So it wasn’t the fundamentals that made the ECB’s rate cut Thursday a surprise. Rather, it was the decisiveness and speed with which the bank moved to cut short-term interest rates a quarter point, down to 0.25 percent. Analysts had assigned only perhaps a one-in-four or so chance that it would make such a move and thought it more likely that the ECB would drag its feet and wait for more data to prove that Europe is falling into a Japan-style deflation trap.
It was enough to drive the stock market up across Europe and to send the euro down against the dollar, helping to reverse a run-up over the past couple of months that had endangered the continent’s economy.
ECB President Mario Draghi indicated in his news conference following the announcement that although the bank’s governing council agreed on the rightness of easing monetary policy, there was disagreement on the timing. Reading the tea leaves, it seems likely that Draghi himself guided the group toward moving more proactively to deal with slumping prices. It has been his modus operandi since taking the ECB’s helm in November 2011. Overriding German fears that the Italian-born Draghi would be soft on inflation, he pushed the governing council to cut rates at its first two meetings — moves that with the benefit of hindsight seem like no-brainers, but seemed controversial at the time.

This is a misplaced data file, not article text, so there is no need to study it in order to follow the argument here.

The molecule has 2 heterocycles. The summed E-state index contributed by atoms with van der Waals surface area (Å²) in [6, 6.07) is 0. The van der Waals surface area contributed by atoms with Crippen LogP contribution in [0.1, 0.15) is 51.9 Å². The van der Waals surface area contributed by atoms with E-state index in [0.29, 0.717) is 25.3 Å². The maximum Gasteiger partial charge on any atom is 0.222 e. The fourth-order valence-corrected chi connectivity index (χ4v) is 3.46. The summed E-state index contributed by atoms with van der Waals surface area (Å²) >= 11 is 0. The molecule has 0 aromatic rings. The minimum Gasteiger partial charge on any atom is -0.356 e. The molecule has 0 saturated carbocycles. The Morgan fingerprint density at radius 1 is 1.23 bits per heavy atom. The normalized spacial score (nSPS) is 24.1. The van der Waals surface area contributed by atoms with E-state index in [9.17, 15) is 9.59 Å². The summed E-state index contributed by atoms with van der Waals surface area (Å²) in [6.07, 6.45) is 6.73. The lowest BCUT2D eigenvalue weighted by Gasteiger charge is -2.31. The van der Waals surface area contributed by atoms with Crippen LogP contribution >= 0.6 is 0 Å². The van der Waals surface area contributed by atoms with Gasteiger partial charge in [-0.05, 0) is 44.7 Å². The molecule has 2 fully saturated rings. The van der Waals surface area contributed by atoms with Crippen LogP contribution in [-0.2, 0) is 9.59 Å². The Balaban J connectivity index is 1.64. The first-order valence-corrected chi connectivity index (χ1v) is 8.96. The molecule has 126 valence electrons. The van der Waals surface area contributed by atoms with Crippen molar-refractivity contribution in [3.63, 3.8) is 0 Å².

Rates are now within spitting distance of zero on the continent, though Draghi took pains to emphasize that the bank has further room to cut if circumstances warrant. Still, as the ECB’s main interest rate target inches ever closer to the zero lower bound, the big open question is what kinds of other tools “Super Mario,” as the European media like to refer to Draghi, might find in his kit.
Draghi dodged a question about whether the ECB would consider quantitative easing, the technique used by the Federal Reserve, Bank of England and Bank of Japan to try to encourage growth and fight deflation even at a time of zero-interest rates. The strategy would be fraught in Europe, where the idea of the central bank buying government bonds is anathema.
A way around the deeply held aversion to a central bank buying government bonds (and thus effectively funding the government through money-printing) would be for the ECB to expand its balance sheet by taking on private assets, such as a new round of liquidity infusions into the continent’s banks. That may be easier for some of the more hard-line members of the governing council to swallow.
The bank’s move Thursday was a sign that whatever the future may hold for Europe, and whatever tools the ECB deploys, Mario Draghi isn’t going to be passive if the trend toward deflation continues.
For previous columns, go to postbusiness.com.